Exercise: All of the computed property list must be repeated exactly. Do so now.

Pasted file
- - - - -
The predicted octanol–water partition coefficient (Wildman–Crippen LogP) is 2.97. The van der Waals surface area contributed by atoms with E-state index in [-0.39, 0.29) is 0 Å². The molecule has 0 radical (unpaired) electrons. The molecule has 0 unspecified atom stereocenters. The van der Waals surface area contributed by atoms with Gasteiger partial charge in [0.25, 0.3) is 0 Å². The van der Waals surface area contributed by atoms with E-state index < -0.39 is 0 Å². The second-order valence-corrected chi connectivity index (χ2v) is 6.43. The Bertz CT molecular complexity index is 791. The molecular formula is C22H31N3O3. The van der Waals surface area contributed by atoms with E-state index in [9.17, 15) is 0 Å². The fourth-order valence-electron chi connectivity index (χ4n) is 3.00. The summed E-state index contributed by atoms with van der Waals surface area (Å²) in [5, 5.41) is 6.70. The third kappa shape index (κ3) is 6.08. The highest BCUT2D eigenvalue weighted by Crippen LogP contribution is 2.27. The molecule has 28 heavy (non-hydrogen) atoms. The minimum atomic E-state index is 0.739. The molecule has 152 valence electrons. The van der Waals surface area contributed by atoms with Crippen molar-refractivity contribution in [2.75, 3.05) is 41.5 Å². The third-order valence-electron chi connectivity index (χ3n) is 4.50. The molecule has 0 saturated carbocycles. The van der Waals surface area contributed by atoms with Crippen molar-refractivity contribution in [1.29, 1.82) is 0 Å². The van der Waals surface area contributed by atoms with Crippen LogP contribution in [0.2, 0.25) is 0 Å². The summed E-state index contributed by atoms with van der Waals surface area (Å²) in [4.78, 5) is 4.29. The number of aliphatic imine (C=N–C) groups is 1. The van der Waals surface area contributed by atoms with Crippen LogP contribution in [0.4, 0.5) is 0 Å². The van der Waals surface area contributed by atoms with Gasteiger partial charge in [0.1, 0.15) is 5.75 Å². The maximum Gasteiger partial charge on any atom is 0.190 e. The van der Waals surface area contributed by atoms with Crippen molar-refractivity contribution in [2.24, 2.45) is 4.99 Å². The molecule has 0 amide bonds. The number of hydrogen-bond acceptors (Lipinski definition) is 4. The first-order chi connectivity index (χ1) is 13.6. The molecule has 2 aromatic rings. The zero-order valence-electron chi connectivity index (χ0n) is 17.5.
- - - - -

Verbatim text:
The predicted octanol–water partition coefficient (Wildman–Crippen LogP) is 2.97. The van der Waals surface area contributed by atoms with E-state index in [-0.39, 0.29) is 0 Å². The molecule has 0 radical (unpaired) electrons. The molecule has 0 unspecified atom stereocenters. The van der Waals surface area contributed by atoms with Gasteiger partial charge in [0.25, 0.3) is 0 Å². The van der Waals surface area contributed by atoms with E-state index < -0.39 is 0 Å². The second-order valence-corrected chi connectivity index (χ2v) is 6.43. The Bertz CT molecular complexity index is 791. The molecular formula is C22H31N3O3. The van der Waals surface area contributed by atoms with E-state index in [9.17, 15) is 0 Å². The fourth-order valence-electron chi connectivity index (χ4n) is 3.00. The summed E-state index contributed by atoms with van der Waals surface area (Å²) in [5, 5.41) is 6.70. The third kappa shape index (κ3) is 6.08. The highest BCUT2D eigenvalue weighted by Crippen LogP contribution is 2.27. The molecule has 28 heavy (non-hydrogen) atoms. The minimum atomic E-state index is 0.739. The molecule has 152 valence electrons. The van der Waals surface area contributed by atoms with Crippen molar-refractivity contribution in [2.75, 3.05) is 41.5 Å². The third-order valence-electron chi connectivity index (χ3n) is 4.50. The molecule has 0 saturated carbocycles. The van der Waals surface area contributed by atoms with Crippen molar-refractivity contribution in [1.29, 1.82) is 0 Å². The van der Waals surface area contributed by atoms with Crippen LogP contribution in [0.2, 0.25) is 0 Å². The summed E-state index contributed by atoms with van der Waals surface area (Å²) in [4.78, 5) is 4.29. The number of aliphatic imine (C=N–C) groups is 1. The van der Waals surface area contributed by atoms with Crippen LogP contribution in [0.4, 0.5) is 0 Å². The van der Waals surface area contributed by atoms with Gasteiger partial charge in [0.1, 0.15) is 5.75 Å². The maximum Gasteiger partial charge on any atom is 0.190 e. The van der Waals surface area contributed by atoms with Crippen molar-refractivity contribution in [2.24, 2.45) is 4.99 Å². The molecule has 0 amide bonds. The number of hydrogen-bond acceptors (Lipinski definition) is 4. The first-order chi connectivity index (χ1) is 13.6. The molecule has 2 aromatic rings. The zero-order valence-electron chi connectivity index (χ0n) is 17.5.